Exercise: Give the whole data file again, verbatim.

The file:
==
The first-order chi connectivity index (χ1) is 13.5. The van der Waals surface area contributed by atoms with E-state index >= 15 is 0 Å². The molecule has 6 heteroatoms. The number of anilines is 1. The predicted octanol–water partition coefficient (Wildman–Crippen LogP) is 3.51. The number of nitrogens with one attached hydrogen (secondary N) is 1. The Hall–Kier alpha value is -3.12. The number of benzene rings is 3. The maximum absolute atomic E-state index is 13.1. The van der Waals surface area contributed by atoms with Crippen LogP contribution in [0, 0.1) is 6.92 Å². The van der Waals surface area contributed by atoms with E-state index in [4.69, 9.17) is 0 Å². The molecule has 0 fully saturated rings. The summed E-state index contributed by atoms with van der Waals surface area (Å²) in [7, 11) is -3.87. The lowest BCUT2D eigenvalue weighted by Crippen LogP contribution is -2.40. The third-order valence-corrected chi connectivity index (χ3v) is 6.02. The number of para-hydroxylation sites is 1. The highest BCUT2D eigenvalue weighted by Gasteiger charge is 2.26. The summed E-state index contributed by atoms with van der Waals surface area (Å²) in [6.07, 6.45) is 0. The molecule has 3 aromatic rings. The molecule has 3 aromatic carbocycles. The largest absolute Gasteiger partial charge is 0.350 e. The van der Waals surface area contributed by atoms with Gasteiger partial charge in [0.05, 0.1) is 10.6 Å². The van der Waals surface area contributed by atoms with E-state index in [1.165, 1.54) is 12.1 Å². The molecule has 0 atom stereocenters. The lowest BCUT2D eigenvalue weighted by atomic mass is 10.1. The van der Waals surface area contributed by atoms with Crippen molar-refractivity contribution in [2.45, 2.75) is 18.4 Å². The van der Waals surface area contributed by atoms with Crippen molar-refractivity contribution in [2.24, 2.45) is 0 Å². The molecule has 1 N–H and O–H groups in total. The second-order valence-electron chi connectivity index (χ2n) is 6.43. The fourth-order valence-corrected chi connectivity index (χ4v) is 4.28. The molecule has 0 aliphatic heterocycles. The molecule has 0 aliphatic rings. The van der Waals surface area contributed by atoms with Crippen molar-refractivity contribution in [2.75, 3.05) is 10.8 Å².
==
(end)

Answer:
The first-order chi connectivity index (χ1) is 13.5. The van der Waals surface area contributed by atoms with E-state index >= 15 is 0 Å². The molecule has 6 heteroatoms. The number of anilines is 1. The predicted octanol–water partition coefficient (Wildman–Crippen LogP) is 3.51. The number of nitrogens with one attached hydrogen (secondary N) is 1. The Hall–Kier alpha value is -3.12. The number of benzene rings is 3. The maximum absolute atomic E-state index is 13.1. The van der Waals surface area contributed by atoms with Crippen LogP contribution in [0, 0.1) is 6.92 Å². The van der Waals surface area contributed by atoms with E-state index in [4.69, 9.17) is 0 Å². The molecule has 0 fully saturated rings. The summed E-state index contributed by atoms with van der Waals surface area (Å²) in [7, 11) is -3.87. The lowest BCUT2D eigenvalue weighted by Crippen LogP contribution is -2.40. The third-order valence-corrected chi connectivity index (χ3v) is 6.02. The number of para-hydroxylation sites is 1. The highest BCUT2D eigenvalue weighted by Gasteiger charge is 2.26. The summed E-state index contributed by atoms with van der Waals surface area (Å²) in [6.07, 6.45) is 0. The molecule has 3 aromatic rings. The molecule has 3 aromatic carbocycles. The largest absolute Gasteiger partial charge is 0.350 e. The van der Waals surface area contributed by atoms with Gasteiger partial charge in [0.05, 0.1) is 10.6 Å². The van der Waals surface area contributed by atoms with E-state index in [1.165, 1.54) is 12.1 Å². The molecule has 0 atom stereocenters. The lowest BCUT2D eigenvalue weighted by atomic mass is 10.1. The van der Waals surface area contributed by atoms with Crippen molar-refractivity contribution in [2.45, 2.75) is 18.4 Å². The van der Waals surface area contributed by atoms with Crippen molar-refractivity contribution in [2.24, 2.45) is 0 Å². The molecule has 1 N–H and O–H groups in total. The second-order valence-electron chi connectivity index (χ2n) is 6.43. The fourth-order valence-corrected chi connectivity index (χ4v) is 4.28. The molecule has 0 aliphatic heterocycles. The molecule has 0 aliphatic rings. The van der Waals surface area contributed by atoms with Crippen molar-refractivity contribution in [2.75, 3.05) is 10.8 Å².